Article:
When The Rain Stopped Falling

When The Rain
Stopped Falling

Words Joel Nsadha,
as told to Jacqueline Raposo
Photographs Joel Nsadha


This photo is from September of 2016. I had traveled to Konya, Turkey for a photographers’ convention, then went to Istanbul to play tourist for a day. I was walking through Galata – an entire area of tiny cafés, galleries, and studios – on a rainy day, looking at the art and the environment: people had been walking under umbrellas, sitting in cafés drinking tea. Then the rain stopped falling.

It was the couple that caught me fast, the way they displayed affection… It was like a scene playing out… the contrast between them and then the man on his phone texting.… I watched them, thinking:

“This is a story not to be played out again.”
In those moments, I’m trying to capture as much I can as best I can. I’m freezing the moment. They didn’t notice me for five minutes.

The first thing I would like anyone to see in this photograph is the contrast between those two stories. On the left side of the frame, you have a couple trying to have a moment without any disturbance. And then on the right, the man sitting all by himself invested in his technology. That contrast is how we relate today in the busy lifestyles we live in cities all around the world. I want people to feel a sense of happiness for what’s happening on the left side — to understand what it would feel like to take a moment while on a busy street. And then on the right side, a sense of empathy and “that could be me.” That I could not have enough room for someone else to sit, or not have someone to sit with me, so I’m stuck with my phone, right? Depending on how you look at your life, it’s possible to identify with both sides. I try to capture feeling with my photographs.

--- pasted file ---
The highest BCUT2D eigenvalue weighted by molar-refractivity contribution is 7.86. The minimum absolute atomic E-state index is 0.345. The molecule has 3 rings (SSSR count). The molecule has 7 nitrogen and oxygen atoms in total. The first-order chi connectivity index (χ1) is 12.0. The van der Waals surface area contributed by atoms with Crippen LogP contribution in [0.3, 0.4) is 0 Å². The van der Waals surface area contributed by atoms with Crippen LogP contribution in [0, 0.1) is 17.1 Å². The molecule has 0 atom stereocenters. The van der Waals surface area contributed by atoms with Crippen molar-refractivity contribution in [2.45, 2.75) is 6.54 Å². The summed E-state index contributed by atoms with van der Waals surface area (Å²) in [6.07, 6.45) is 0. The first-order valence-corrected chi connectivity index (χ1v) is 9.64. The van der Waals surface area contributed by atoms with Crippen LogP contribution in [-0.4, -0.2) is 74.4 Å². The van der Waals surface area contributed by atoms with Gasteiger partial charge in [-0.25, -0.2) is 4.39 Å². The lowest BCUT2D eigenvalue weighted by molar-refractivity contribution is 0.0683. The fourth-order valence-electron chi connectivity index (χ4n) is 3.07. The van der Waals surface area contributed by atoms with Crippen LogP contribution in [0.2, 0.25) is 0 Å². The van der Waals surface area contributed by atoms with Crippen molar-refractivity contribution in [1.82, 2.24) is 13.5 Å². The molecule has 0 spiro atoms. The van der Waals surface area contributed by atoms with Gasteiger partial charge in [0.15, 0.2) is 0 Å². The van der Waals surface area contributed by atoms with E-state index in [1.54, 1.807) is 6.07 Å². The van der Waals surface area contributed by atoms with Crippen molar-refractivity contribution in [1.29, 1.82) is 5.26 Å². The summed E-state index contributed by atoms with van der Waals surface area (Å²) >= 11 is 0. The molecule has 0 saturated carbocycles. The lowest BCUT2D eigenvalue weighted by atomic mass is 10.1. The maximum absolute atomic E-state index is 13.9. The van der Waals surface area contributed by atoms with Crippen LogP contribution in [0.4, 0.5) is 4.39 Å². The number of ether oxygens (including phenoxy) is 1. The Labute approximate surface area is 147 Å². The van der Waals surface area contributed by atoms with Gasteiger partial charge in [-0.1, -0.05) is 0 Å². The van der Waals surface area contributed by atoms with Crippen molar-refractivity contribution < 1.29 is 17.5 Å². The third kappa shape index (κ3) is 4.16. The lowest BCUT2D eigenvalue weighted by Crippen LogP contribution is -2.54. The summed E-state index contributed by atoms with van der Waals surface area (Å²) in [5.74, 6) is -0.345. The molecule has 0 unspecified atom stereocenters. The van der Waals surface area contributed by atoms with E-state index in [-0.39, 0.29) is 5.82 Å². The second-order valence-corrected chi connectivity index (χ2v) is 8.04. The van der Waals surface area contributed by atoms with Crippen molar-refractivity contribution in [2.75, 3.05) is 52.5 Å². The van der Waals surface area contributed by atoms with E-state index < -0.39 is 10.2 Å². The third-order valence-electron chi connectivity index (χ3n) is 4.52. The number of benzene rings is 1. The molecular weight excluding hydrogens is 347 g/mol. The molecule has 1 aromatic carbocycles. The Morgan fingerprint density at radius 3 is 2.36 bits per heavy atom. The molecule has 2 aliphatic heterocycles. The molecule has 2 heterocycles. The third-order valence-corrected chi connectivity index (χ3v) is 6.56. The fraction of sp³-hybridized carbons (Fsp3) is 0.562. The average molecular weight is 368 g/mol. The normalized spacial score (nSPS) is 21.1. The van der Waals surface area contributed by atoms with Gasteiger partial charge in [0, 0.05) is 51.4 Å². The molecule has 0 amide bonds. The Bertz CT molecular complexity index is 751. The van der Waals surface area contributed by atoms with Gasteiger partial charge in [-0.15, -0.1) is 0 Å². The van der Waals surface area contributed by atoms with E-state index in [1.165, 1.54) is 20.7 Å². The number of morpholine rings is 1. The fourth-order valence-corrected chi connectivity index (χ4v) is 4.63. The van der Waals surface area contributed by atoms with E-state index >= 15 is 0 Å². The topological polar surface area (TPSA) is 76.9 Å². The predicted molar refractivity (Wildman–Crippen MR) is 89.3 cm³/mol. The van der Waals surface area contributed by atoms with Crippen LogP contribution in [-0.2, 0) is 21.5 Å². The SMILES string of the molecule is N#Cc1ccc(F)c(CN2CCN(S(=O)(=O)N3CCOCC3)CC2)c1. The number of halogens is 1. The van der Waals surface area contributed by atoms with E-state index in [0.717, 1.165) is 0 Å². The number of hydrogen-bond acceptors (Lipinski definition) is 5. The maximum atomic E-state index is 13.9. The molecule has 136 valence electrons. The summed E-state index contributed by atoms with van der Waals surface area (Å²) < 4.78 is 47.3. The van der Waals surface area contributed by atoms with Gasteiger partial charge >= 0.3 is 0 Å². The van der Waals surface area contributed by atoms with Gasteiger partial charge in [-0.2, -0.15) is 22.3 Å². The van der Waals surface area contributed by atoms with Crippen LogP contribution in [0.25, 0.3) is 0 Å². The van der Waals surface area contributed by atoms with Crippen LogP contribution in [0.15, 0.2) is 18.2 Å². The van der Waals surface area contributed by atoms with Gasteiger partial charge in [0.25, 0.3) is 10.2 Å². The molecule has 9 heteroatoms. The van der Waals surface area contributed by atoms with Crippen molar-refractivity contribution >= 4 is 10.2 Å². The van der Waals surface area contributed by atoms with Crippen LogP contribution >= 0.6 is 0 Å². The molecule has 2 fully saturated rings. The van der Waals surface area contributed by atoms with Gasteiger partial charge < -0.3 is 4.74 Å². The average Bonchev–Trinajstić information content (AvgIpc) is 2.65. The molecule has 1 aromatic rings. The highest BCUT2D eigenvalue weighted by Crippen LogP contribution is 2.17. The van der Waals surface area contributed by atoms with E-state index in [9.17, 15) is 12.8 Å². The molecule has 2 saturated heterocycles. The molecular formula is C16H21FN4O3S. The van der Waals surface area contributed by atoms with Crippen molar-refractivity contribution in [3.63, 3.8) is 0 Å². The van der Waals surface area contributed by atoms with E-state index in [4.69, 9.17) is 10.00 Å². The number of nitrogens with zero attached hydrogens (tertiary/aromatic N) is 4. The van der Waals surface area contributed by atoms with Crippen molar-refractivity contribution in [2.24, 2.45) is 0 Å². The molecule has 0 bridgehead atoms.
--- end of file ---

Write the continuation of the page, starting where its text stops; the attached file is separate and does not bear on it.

That’s something I didn’t do for many years – I just tried to capture a nice-looking portrait. Now, close to 100% of the time, I photograph with natural light, look at people’s eyes, and best capture any emotions they give off. That’s what’s most changed in my work. Before I left Africa — before I left Uganda — I was just another person, and everyone else was just another person. Suddenly, I was living in Europe and conscious of how society looked at you: “Oh, you’re the immigrant; you’re this.” A light bulb went off in my mind. It became far more important to show what we share.

Now, I take my camera out every evening to meet someone I’ve never met before. There’s no makeup, no lights, no nothing; just people in their natural environments being themselves. I want people to see them and who they are. My hope is that people look into their eyes in these photographs, and then care more about people who are unlike them. Those who don’t dress the way they do, eat the same food or worship they way they do — whatever makes us ‘different’ from one another. I hope people care and show more empathy. That satisfies me. I just can’t wait to go out and meet new people.

My work has taught me that the world is a complex and beautiful place. Our differences make us richer. The more we embrace our differences, the better we can learn from each other. Before we visit a new place, we have notions of what the place and people will be. People ask me things about Africa with ideas from the Lion King or CNN. I thought Scandinavians would have the same culture as white people in the U.S. With every country I’ve been to, I’ve been humbled in how different the culture has been from everything I’ve ever known before it. Traveling as a photographer has taught me to expect that reality is going to be different from my expectations.

And with time, I have developed a better understanding of the complexities of humanity. I still view humanity in a positive way. No matter what our constructed cultures and beliefs teach us — it doesn’t matter if it’s a teenager in Cape Town or a kid in Istanbul or Kampala, Uganda — we all desire to be loved, and to earn a livable wage. Despite the boundaries we put up around ourselves, we still have that positive light in us that we need to encourage.

That’s precisely what my work tries to do.

Joel Nsadha

Joel Nsadha is a 2015 National Geographic award-winning photographer from Uganda. He has lived in Europe and throughout the U.S., and currently calls Bridgeport, Connecticut home. His photography and film have received recognition from CNN Africa, the East African Magazine, the German-based Gestalten, and National Geographic. More at joelnsadha.com.

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